Church parasites



Today’s Church Times announces that the good old C of E is thinking about using human resources managerial strategy to train people for high office. Nothing has quite spoiled my Friday morning as much as this has – not even the prospect of a politically correct Christingle for a non-church and significantly Muslim school later in the day.

I know from selection conferences when I was an Assistant Diocesan Director of Ordinands that people, even at that very early stage, are labelled as potential high fliers. This is woeful enough in an institution that claims to be about service. But to institutionalize it is shameful.

The problem about wearing the clothes of other creatures is that one picks up their parasites, and in this case the parasites that come with the coats of corporate managerialism will at best disable and at worst consume the host. This is the sort of policy that drives me towards the former ‘flying’ bishops for a vision of the church that accords with what has been handed down to us.

I suppose the people that come up with this are so struck with guilt about what they have allowed to happen to the church – or rather, they should be – that they now flail about like headless chickens. ‘Something must be done’ they say. Maybe, but Ye Gods not this.

It’s like medical education. You qualify as a doctor (it’s a conveyor belt – don’t let anyone tell you otherwise – there’s no intellectual content, it’s all memory), then you train in obs & gynae, GP, physician, surgeon etc. Then you get 8-10 years under your belt and find yourself approaching divorce, middle age etc. And you are BORED. You have done 5 gall bladders a day every day. You have looked up the orifices of 7 zillion people and you are NUMB. So then you take to the bottle, or whatever, and start to attend meetings (with expenses of course) at the Royal Colleges where you sit around in panelled rooms on committees that interfere in things that don’t need interfering with. You impose your ‘new’ ideas and force reorganizations and generally foul things up even more. But at least you are not bored any more, and you can wait in line for your gong.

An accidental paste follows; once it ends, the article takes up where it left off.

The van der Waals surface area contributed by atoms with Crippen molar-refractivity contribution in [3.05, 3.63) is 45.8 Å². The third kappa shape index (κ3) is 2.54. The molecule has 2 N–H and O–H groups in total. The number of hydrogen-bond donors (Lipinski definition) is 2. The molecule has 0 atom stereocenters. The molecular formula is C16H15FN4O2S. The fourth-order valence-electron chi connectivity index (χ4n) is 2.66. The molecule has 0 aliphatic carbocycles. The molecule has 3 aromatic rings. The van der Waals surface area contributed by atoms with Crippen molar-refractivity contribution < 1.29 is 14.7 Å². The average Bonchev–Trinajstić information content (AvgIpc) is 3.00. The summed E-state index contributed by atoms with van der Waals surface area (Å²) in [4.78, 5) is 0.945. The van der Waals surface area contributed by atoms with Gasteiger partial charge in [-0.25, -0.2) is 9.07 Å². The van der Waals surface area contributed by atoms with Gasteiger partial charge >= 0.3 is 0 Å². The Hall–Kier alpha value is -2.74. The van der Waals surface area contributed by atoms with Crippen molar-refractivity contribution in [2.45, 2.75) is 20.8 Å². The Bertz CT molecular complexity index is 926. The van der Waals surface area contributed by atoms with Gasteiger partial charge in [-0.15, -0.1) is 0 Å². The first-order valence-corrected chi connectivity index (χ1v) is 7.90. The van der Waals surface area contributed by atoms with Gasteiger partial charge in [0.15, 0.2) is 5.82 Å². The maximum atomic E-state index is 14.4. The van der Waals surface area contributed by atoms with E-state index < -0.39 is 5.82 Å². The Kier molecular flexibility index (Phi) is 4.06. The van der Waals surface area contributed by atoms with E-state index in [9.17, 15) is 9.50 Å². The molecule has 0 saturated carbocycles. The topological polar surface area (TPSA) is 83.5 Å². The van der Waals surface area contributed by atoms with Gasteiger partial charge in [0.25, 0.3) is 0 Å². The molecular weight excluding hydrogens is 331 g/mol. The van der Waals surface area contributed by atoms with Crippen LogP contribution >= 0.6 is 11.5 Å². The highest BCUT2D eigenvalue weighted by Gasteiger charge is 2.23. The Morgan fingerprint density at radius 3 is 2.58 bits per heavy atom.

Now put all that in the context of the church. I’m long enough in the tooth to say to Church apparatchiks that I shall go on as I am. By the time they get round to disciplining me for not going along with unimaginative fads I shall be either dead or retired. But I pity the poor souls who are at the beginning of their ministry.

4 thoughts on “Church parasites

  1. Stanley, I’m always interested to hear your views. I can imagine you in those panelled rooms stirring those sitting out their time to retirement.

    If you were at the helm, could command anything to happen, what would you do?

  2. Totally agree. I see the same in further education; from schools,to colleges and the abysmal excuses we have for universities. I think we are starting to circle the wagons with a ‘save the last bullet for yourself’ mentality. I’m sincerely hoping my children will somehow be part of an Age of Enlightenment!? and look back on this madness with a polite shake of the head and consign us all to the history book page labelled ‘What the hell (normally use another word) were they doing’….sorry that’s how I feel.
    The film Invasion of the Body Snatchers sums it up.

    • I fear that it will be several generations before the light begins to dawn again. THough maybe the collapse of Europe – increasingly likely – will hasten things. This is an intellectual dark age. Thinking for oneself is not allowed.

    • ..oh Mike.. DON’T get me started on the state of UK Education! I was there in the 1990s – when the “new professional academic contract” was imposed* upon FE (*don’t talk about ‘negotiation’) – and resulted in the sacking of 22,000 lecturers. Before that, I witnessed govts b%gger-up the schools.. Result? What once worked, is now re-branded “another stunning success..”

      Should the Church now have its creeds & oversight directed by various “I was on The Apprentice, you know” twerps & policy wonks (with an MBA of course), then Stanley is so so right.

      And – like Stanley, if you don’t agree with me; I’m now of an age to not give a toss!

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